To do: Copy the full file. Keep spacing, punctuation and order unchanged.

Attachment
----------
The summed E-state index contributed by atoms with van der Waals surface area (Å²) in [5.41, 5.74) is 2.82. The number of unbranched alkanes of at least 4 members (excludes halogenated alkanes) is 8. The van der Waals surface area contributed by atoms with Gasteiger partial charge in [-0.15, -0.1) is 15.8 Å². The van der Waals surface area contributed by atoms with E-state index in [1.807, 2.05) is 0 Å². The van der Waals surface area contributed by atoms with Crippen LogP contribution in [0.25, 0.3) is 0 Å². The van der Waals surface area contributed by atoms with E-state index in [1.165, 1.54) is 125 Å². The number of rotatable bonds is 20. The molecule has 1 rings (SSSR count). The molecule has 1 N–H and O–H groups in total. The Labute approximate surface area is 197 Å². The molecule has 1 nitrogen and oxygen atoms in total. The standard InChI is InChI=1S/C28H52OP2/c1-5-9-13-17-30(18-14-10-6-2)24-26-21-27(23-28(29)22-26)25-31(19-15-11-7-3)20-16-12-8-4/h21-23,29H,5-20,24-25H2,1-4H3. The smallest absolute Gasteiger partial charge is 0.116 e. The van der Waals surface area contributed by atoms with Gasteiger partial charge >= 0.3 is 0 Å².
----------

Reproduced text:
The summed E-state index contributed by atoms with van der Waals surface area (Å²) in [5.41, 5.74) is 2.82. The number of unbranched alkanes of at least 4 members (excludes halogenated alkanes) is 8. The van der Waals surface area contributed by atoms with Gasteiger partial charge in [-0.15, -0.1) is 15.8 Å². The van der Waals surface area contributed by atoms with E-state index in [1.807, 2.05) is 0 Å². The van der Waals surface area contributed by atoms with Crippen LogP contribution in [0.25, 0.3) is 0 Å². The van der Waals surface area contributed by atoms with E-state index in [1.165, 1.54) is 125 Å². The number of rotatable bonds is 20. The molecule has 1 rings (SSSR count). The molecule has 1 N–H and O–H groups in total. The Labute approximate surface area is 197 Å². The molecule has 1 nitrogen and oxygen atoms in total. The standard InChI is InChI=1S/C28H52OP2/c1-5-9-13-17-30(18-14-10-6-2)24-26-21-27(23-28(29)22-26)25-31(19-15-11-7-3)20-16-12-8-4/h21-23,29H,5-20,24-25H2,1-4H3. The smallest absolute Gasteiger partial charge is 0.116 e. The van der Waals surface area contributed by atoms with Gasteiger partial charge >= 0.3 is 0 Å².